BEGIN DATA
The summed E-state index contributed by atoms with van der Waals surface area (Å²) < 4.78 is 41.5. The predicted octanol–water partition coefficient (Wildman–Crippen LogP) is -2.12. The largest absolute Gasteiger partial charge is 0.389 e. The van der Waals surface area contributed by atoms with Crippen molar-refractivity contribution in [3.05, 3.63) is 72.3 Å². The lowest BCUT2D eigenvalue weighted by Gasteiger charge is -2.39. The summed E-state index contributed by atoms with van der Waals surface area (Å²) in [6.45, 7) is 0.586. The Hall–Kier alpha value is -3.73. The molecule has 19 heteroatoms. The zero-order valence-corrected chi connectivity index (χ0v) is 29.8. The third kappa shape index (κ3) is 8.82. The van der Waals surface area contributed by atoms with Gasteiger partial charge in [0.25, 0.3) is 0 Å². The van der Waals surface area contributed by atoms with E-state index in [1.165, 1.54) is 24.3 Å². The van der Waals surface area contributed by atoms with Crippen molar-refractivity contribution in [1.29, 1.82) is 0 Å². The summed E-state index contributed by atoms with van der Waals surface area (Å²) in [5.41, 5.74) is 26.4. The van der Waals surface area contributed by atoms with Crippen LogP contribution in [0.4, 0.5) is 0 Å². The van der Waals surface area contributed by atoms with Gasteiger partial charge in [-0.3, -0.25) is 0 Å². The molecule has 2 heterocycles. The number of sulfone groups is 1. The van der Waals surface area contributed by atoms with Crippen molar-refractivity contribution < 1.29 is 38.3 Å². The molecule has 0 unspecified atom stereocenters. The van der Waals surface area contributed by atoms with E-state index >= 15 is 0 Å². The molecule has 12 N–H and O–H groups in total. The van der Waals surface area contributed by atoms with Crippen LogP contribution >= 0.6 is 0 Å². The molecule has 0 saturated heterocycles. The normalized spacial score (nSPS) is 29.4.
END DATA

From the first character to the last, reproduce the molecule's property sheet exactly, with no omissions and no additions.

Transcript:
The summed E-state index contributed by atoms with van der Waals surface area (Å²) < 4.78 is 41.5. The predicted octanol–water partition coefficient (Wildman–Crippen LogP) is -2.12. The largest absolute Gasteiger partial charge is 0.389 e. The van der Waals surface area contributed by atoms with Crippen molar-refractivity contribution in [3.05, 3.63) is 72.3 Å². The lowest BCUT2D eigenvalue weighted by Gasteiger charge is -2.39. The summed E-state index contributed by atoms with van der Waals surface area (Å²) in [6.45, 7) is 0.586. The Hall–Kier alpha value is -3.73. The molecule has 19 heteroatoms. The zero-order valence-corrected chi connectivity index (χ0v) is 29.8. The third kappa shape index (κ3) is 8.82. The van der Waals surface area contributed by atoms with Gasteiger partial charge in [0.25, 0.3) is 0 Å². The van der Waals surface area contributed by atoms with E-state index in [1.165, 1.54) is 24.3 Å². The van der Waals surface area contributed by atoms with Crippen molar-refractivity contribution in [1.29, 1.82) is 0 Å². The summed E-state index contributed by atoms with van der Waals surface area (Å²) in [5.41, 5.74) is 26.4. The van der Waals surface area contributed by atoms with Crippen LogP contribution in [0.4, 0.5) is 0 Å². The van der Waals surface area contributed by atoms with Gasteiger partial charge in [-0.3, -0.25) is 0 Å². The molecule has 2 heterocycles. The number of sulfone groups is 1. The van der Waals surface area contributed by atoms with Crippen molar-refractivity contribution < 1.29 is 38.3 Å². The molecule has 0 unspecified atom stereocenters. The van der Waals surface area contributed by atoms with E-state index >= 15 is 0 Å². The molecule has 12 N–H and O–H groups in total. The van der Waals surface area contributed by atoms with Crippen LogP contribution >= 0.6 is 0 Å². The molecule has 0 saturated heterocycles. The normalized spacial score (nSPS) is 29.4.